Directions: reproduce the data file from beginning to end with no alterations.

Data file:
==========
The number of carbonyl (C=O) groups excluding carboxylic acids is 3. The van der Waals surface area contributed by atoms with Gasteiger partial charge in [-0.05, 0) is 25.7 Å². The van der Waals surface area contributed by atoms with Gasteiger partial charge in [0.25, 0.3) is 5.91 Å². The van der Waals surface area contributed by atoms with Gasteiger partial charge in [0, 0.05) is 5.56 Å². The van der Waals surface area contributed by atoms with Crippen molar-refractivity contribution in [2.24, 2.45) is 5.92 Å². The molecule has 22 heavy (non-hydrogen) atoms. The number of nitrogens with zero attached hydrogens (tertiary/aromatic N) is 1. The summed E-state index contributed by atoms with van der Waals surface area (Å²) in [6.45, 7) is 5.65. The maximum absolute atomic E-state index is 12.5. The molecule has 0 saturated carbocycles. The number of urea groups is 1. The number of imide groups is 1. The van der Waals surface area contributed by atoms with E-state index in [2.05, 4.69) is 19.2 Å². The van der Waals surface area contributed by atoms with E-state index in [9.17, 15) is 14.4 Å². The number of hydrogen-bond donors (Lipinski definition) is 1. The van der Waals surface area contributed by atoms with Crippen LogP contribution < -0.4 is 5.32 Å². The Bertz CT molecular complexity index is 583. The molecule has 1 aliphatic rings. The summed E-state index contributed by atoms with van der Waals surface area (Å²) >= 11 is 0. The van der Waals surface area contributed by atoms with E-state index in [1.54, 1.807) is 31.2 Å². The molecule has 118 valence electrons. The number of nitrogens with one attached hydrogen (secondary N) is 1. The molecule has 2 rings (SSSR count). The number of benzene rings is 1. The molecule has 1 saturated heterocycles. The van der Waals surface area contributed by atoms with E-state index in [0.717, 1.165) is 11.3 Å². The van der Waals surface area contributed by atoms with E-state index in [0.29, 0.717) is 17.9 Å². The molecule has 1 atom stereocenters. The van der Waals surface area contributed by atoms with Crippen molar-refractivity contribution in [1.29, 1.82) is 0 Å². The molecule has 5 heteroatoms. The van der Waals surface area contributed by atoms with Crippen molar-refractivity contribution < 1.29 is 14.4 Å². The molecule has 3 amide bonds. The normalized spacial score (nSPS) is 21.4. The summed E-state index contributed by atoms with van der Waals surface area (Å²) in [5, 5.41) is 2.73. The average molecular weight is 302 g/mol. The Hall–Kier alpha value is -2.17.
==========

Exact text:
The number of carbonyl (C=O) groups excluding carboxylic acids is 3. The van der Waals surface area contributed by atoms with Gasteiger partial charge in [-0.05, 0) is 25.7 Å². The van der Waals surface area contributed by atoms with Gasteiger partial charge in [0.25, 0.3) is 5.91 Å². The van der Waals surface area contributed by atoms with Gasteiger partial charge in [0, 0.05) is 5.56 Å². The van der Waals surface area contributed by atoms with Crippen molar-refractivity contribution in [2.24, 2.45) is 5.92 Å². The molecule has 22 heavy (non-hydrogen) atoms. The number of nitrogens with zero attached hydrogens (tertiary/aromatic N) is 1. The summed E-state index contributed by atoms with van der Waals surface area (Å²) in [6.45, 7) is 5.65. The maximum absolute atomic E-state index is 12.5. The molecule has 0 saturated carbocycles. The number of urea groups is 1. The number of imide groups is 1. The van der Waals surface area contributed by atoms with E-state index in [2.05, 4.69) is 19.2 Å². The van der Waals surface area contributed by atoms with E-state index in [9.17, 15) is 14.4 Å². The number of hydrogen-bond donors (Lipinski definition) is 1. The van der Waals surface area contributed by atoms with Crippen LogP contribution < -0.4 is 5.32 Å². The Bertz CT molecular complexity index is 583. The molecule has 1 aliphatic rings. The summed E-state index contributed by atoms with van der Waals surface area (Å²) >= 11 is 0. The van der Waals surface area contributed by atoms with E-state index in [1.54, 1.807) is 31.2 Å². The molecule has 118 valence electrons. The number of nitrogens with one attached hydrogen (secondary N) is 1. The molecule has 2 rings (SSSR count). The number of benzene rings is 1. The molecule has 1 saturated heterocycles. The van der Waals surface area contributed by atoms with E-state index in [0.717, 1.165) is 11.3 Å². The van der Waals surface area contributed by atoms with E-state index in [0.29, 0.717) is 17.9 Å². The molecule has 1 atom stereocenters. The van der Waals surface area contributed by atoms with Crippen molar-refractivity contribution in [1.29, 1.82) is 0 Å². The molecule has 5 heteroatoms. The van der Waals surface area contributed by atoms with Crippen molar-refractivity contribution < 1.29 is 14.4 Å². The molecule has 3 amide bonds. The normalized spacial score (nSPS) is 21.4. The summed E-state index contributed by atoms with van der Waals surface area (Å²) in [5, 5.41) is 2.73. The average molecular weight is 302 g/mol. The Hall–Kier alpha value is -2.17.